There is a strait and narrow path/way (‘narrowly narrow’ might be a way to capture the emphasis of strait and narrow). You go through a strait/narrow gate and enter the path (also strait/narrow). The path goes someplace–to the tree of life, to the end of the path which is to have eternal life or Godly/Christ-like life. In this sense it’s rather hard to read “pressing forward” and enduring to the end as not having something of a linear progression to them.

    D&C 3 does describe God as not walking in crooked paths or turning to the left or right–but “his paths are straight.” (Seems to be a matter of reliable character there.) And then, interestingly, “his course is one eternal round.” This last phrase is also used at the end of Nephi’s talking about his father’s vision and his wanting to know/see for himself (1 Nephi 10: 17-19). Goodness, righteousness, mercy, judgement, love, creation, embodiment, death, atonement and resurrection, over and over and over again. The Divine same old same old–always new, always everlasting.

  32. Keith on November 29, 2011 at 9:15 pm

    Never mind. I think I disagree with myself now. Mostly.

  33. Joseph S. on November 30, 2011 at 1:45 am

    Sticking to the “straight and narrow” is not a uniquely Mormon concept. While historically it seems to have been more commonly spelled “strait and narrow” by association with the Bible, both spellings have been used from as far back as there is documentation.

    To me, it seems clear from other places in the Book of Mormon that the path leading to God is “straight,” whether or not in Nephi’s dream it was so (although an Iron Rod being the sturdy item that it is makes me think it unlikely that this path was winding).

  34. Adam Miller on November 30, 2011 at 4:35 am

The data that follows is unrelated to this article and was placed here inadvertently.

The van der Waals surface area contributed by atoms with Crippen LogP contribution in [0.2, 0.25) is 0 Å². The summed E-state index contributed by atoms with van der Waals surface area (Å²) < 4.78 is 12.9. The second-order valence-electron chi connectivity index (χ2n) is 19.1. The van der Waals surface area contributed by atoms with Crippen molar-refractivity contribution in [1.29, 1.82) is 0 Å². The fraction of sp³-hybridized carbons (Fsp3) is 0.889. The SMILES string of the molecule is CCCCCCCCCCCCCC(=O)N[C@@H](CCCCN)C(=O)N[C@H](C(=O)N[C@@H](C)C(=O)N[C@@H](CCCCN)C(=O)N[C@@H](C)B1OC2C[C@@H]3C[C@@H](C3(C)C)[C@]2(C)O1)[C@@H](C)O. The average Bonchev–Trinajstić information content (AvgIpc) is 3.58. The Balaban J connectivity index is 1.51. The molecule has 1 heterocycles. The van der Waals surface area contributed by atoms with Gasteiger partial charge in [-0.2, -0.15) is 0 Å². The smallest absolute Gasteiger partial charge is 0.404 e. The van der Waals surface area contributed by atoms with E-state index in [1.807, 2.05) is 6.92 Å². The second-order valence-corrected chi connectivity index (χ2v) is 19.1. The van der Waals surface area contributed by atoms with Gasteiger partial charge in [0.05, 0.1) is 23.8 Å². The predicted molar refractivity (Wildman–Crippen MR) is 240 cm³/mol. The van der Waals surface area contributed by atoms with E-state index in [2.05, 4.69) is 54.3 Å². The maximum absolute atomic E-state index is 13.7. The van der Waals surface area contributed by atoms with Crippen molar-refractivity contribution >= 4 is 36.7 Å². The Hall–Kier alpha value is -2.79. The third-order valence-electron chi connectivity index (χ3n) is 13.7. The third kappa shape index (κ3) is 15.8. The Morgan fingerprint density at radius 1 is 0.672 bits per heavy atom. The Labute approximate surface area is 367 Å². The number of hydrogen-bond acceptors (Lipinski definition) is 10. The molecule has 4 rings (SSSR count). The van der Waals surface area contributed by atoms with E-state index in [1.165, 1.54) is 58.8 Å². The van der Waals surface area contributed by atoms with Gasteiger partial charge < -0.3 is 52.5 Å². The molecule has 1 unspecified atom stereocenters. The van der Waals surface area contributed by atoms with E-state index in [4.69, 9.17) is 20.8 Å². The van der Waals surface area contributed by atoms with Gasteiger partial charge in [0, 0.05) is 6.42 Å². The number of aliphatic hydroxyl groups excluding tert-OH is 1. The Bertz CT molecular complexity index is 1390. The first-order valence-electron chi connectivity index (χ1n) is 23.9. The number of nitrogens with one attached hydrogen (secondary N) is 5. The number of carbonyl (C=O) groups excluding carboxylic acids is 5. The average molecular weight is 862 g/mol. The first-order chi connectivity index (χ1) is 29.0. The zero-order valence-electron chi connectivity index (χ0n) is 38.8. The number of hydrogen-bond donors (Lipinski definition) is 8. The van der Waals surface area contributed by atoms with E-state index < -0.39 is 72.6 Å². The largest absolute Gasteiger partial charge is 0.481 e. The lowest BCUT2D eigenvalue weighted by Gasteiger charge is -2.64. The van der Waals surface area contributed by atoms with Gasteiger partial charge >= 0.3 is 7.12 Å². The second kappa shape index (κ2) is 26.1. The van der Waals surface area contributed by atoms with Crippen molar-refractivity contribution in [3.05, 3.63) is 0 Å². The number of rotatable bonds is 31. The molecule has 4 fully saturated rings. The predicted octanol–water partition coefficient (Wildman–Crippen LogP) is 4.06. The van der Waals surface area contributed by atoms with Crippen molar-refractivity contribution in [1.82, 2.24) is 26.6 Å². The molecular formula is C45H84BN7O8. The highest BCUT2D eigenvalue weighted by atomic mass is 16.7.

Great discussion, everyone. Say we grant that the path leading to God is indeed not just “strait” but also “straight.” What would this mean? This is a metaphor, right?

  35. Rob Perkins on November 30, 2011 at 3:50 pm

    It’s a metaphor, sure, but if you go back to the Greek, you don’t get “straight”, you get something more like, “narrow is the gate, and cramped the way” as a juxtaposition with “broad and spacious”. So, we can’t grant that “strait” is also “straight”, because it’s not.

  36. Adam Miller on November 30, 2011 at 4:40 pm

    Granted, Rob. That was my original point when I wrote the post. But what if we did say the path was “straight”? What would this mean?

  37. Rob Perkins on November 30, 2011 at 5:38 pm

    It would mean that we were off the path, because of the eisegesis of saying that strait means straight. I think of my refusal to speculate as similar to the things CS Lewis occasionally wrote about the definition of omnipotence, or asking God to tell you what might have happened if one had made a different set of choices. The text imparts a specific meaning bolstered by good scholarship on its words. Thus, engaging you on your set of questions:

    1 — I don’t assume that progress is singular, and I don’t know (but suppose) that the scriptures claim that it’s so. One can certainly atrophy in one area while he’s working out his salvation in another; the intellectual and spiritual motion of any faithful teenager or young adult is a stuttering thing, in my experience.

    2 — The way is “strait”; the scriptures are clear about that. This suggests, strongly implies, that progressions are not necessarily linear.

    3 — Assume it, because “subtractive progression” sounds far too much like “advancing to the rear” and thus becomes euphemistic, obscuring meaning rather than revealing it.

    4 — I agree that progressions are inherently messy; humans are the “children” of God, and children are messy beings.

    5 — A static model of perfection-as-flawlessness is itself eisegesis, because the Greek text discusses completeness and fulfillment, not flawlessness. Further, I think it implies a perfection of motion; one is perfect when one has the eye single to the Glory of God and a mien of constant repentance, rather than a state of arrived

    6 — No. See 2 Nephi. I’m very willing to be persuaded otherwise on that point, but that notion of a necessity of opposition in all things in order to make the world make sense, and God make sense to mankind, for that matter, is pretty compelling as ideas go.

    7 — I think it would mean that life-stuff is complicated and our ideas don’t serve us as well as they might if we frame them as dichotomies, or insist that they fit ideal shapes. I am far more inspired by the truth of a strait and narrow path, to the side of which I might camp from time to time, but always return to the work of walking it, than I am by a balance beam next to a rod over a precipice. The former describes something Jesus’ ancient followers would instantly recognize.